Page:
“They didn’t put it on right,” said one.
“It doesn’t even look like her,” said another.
“Let’s tell Daddy. He’ll get the undertaker to fix it.”
Dolores was laid to rest in a pink knit Easter-looking suit, her hands draped with rosary beads and folded in front of her. Someone—whoever at the funeral home handles such details—had applied her cherry-colored lipstick the way one might assume a woman would, carefully outlining her lips then filling in. Our impatient sister herself had never made time for such frivolity; she merely swished the tube across her lips ignoring the curves, rendering her small, tight mouth into the shape of an almond.
Dolores. Our grandmother had winced at the name our parents had bestowed upon their second born. “Why Dolores?” she moaned, her accent thick, Italian.“That’sa mean sorrow; that’sa mean grief. Why you gonna jinx her with a name lika that?”
And jinxed she was. A curvacious, plump teenager endlessly gnawing at the psoriasis on her hand, then a thread of a woman scouring the children’s department for clothing that would fit her eighty-nine-pound diabetes-ravaged body, Dee died at age forty-nine on the day of Reagan’s re-election.
“Who you gonna vote for?” my father had asked her, insistent about focusing on her future.
“Me,” she’d whispered with one of the last breaths she took.
I’ve often pondered the detail of her lipstick toward which we four remaining sisters steered our pain. This is how we cope. We grasp for the tangible, the
physical, a place to park our grief, if only temporarily, a safe and familiar rest stop. And so a friend, upon her mother’s death, reached for a damp cloth—as she’d done so often throughout the illness—and washed her mother’s face. Another smoothed a comb through the cowlick in her father’s hair.
The details are vivid from my experience as a young girl frequenting various funeral homes with my parents, both of whom came from large Italian families. Second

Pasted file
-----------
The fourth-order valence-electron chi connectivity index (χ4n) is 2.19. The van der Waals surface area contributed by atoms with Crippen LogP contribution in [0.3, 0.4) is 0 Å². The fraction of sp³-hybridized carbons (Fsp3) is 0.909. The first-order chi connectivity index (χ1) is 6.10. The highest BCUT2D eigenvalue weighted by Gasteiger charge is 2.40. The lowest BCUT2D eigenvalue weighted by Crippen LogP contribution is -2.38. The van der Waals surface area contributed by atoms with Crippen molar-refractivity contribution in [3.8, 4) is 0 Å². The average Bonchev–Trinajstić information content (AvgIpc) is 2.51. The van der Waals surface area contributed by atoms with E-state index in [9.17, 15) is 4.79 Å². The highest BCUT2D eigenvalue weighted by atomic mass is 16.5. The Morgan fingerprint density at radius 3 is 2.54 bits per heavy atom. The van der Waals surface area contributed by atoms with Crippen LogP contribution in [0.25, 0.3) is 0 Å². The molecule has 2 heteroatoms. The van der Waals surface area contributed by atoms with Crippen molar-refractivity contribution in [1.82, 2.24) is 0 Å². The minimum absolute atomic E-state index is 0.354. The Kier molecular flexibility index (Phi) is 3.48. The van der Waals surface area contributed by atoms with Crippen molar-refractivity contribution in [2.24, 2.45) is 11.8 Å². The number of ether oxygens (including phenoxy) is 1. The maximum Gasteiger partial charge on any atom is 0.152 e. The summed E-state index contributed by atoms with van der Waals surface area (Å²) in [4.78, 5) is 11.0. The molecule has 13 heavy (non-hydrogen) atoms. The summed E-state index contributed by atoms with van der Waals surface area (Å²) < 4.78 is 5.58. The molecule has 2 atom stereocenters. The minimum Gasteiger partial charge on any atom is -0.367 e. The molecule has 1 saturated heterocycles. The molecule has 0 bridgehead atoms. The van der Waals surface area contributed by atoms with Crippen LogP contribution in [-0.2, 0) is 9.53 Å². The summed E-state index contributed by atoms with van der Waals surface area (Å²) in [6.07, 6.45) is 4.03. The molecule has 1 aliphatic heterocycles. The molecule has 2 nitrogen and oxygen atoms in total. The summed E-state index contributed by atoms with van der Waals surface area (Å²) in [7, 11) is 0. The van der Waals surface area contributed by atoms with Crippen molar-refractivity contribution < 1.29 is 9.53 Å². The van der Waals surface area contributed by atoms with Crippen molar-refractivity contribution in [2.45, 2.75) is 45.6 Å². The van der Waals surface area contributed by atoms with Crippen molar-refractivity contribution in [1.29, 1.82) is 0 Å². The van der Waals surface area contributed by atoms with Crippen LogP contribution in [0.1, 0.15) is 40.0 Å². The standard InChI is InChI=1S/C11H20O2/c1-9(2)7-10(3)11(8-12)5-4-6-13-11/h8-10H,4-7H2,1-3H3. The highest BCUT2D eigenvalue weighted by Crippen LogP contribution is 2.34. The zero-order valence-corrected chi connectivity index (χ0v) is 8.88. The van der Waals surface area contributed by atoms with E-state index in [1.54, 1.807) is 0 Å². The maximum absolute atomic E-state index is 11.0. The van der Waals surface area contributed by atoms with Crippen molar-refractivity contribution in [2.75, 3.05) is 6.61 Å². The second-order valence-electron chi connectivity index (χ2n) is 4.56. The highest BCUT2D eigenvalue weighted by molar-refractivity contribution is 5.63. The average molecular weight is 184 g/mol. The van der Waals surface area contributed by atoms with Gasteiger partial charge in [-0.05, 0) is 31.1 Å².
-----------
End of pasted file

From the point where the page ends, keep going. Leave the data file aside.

aunts, fourth cousins: death often shook our family tree. As a child, I typically had no meaningful relationship with the deceased nor even a passing knowledge without some prodding.
“He was the one who used to bring those long sticks of salami to the reunion picnics,” they would say. “You know. You remember him.”
Usually I didn’t. But out of a sense of respect, taught at a young age in Italian-American households such as ours, I politely fell to my knees beside the casket, made the sign of the cross, and attempted to appear mournful. Inevitably, a husky aunt with flabby arms would press against me and assert, “Oh, how he treasured you. Go ahead, kiss his hand. Go ahead, it’s all right.”
Funeral home images pervade my memory like tombstones in a cemetery.
Black-suited men clustered outside, smoking Camels and laughing at one another’s jokes. Red satin ribbons draping sprays of gladiolas like beauty pageant contestants vying for attention, their sentiments lettered in gold foil: FromYour Loving Daughters, In Loving Memory fromYour Son.Whispered invitations to the feast to be served afterwards.
And then, only after everyone else was gathered, the arrival of the twins, Aunt Frances and Aunt Angeline. The professional mourners, my older sisters dubbed them. The two of them looked like gray-haired Italian versions of Dear Abby and Ann Landers, petite but powerful, making their entrance from the back of the funeral home, wailing and waving their white crocheted hankies, their flags of sorrow.